Milnes has worked extensively with young singers throughout his career. He has led master classes at the Juilliard and Manhattan Schools in New York, at most major universities throughout the country and at the Mozarteum in Salzburg. More extensive teaching has been done in education institutions around the world including the Yale University School of Music; Tchaikovsky Conservatory in Moscow; the Northern Royal College of music in Manchester, England where he is also a fellow; the Israel Vocal Arts Institute in Tel Aviv; Montreal; Puerto Rico; and the International Institute of Vocal Arts in Italy. The legendary artist and educator is now Distinguished Professor of Music Emeritus from Northwestern University and continues to teach and judge vocal competitions around the world. Having founded the VOICExperience Foundation with his wife soprano Maria Zouves, they have mentored singers through training programs and built opera audiences throughout the nation, most recently creating the Savannah Voice Festival, launching in the summer of 2013.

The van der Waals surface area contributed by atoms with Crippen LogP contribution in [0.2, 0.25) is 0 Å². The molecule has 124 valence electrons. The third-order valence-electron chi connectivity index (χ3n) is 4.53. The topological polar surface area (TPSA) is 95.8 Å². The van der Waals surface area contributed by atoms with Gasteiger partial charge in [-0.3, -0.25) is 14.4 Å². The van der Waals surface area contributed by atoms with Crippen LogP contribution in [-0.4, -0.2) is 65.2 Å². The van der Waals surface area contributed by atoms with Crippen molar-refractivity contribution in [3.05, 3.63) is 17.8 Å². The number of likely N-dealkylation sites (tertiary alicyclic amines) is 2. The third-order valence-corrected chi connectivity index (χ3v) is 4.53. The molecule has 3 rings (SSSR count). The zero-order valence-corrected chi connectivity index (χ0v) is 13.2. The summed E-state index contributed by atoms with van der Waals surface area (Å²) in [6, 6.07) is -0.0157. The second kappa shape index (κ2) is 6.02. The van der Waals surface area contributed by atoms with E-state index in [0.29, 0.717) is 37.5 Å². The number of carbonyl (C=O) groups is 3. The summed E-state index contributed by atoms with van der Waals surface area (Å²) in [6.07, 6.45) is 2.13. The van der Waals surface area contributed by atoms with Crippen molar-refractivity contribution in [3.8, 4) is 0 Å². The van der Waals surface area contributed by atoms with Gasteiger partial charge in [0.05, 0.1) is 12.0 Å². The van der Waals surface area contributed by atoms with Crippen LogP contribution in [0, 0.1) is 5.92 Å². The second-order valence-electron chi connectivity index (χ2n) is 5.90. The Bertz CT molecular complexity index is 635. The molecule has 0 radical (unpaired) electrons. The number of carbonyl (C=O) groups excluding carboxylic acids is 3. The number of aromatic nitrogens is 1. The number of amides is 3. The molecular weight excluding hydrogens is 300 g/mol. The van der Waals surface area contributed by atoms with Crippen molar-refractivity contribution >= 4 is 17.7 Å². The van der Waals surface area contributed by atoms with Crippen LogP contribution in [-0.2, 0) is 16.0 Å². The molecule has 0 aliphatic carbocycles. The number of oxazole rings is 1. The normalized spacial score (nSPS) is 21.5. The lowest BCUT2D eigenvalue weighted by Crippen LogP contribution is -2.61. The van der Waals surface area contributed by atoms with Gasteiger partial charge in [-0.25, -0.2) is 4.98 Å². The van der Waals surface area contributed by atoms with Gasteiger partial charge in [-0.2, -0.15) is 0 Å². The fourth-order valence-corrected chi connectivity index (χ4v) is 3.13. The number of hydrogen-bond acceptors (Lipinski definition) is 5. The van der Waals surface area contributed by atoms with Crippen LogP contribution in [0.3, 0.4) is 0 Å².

The event will feature performances by Tulsa Opera Studio Artists and other talented young artists. Doors open at 2:00 pm with class beginning at 2:15 pm. Q & A during Intermission. Class runs 2.5 to 3 hours. There is no cost to attend.
This Master Class is made possible by a generous gift from Scott and Margee Filstrup, and is presented by the Rotary Club of Tulsa International Crescendo Music Awards; Joseph A. Bias, Founder; and Tulsa Opera.
Read why Tulsa Opera’s production of The Most Happy Fella is a must see!
Frank Loesser’s The Most Happy Fella seemed an obvious choice as our featured American work this season. Often referred to as “the most operatic work ever written for the Broadway stage,” the complexity of the production and the emphasis on vocal quality set it apart from other Broadway works, making it a natural fit for adventurous opera companies like Tulsa Opera.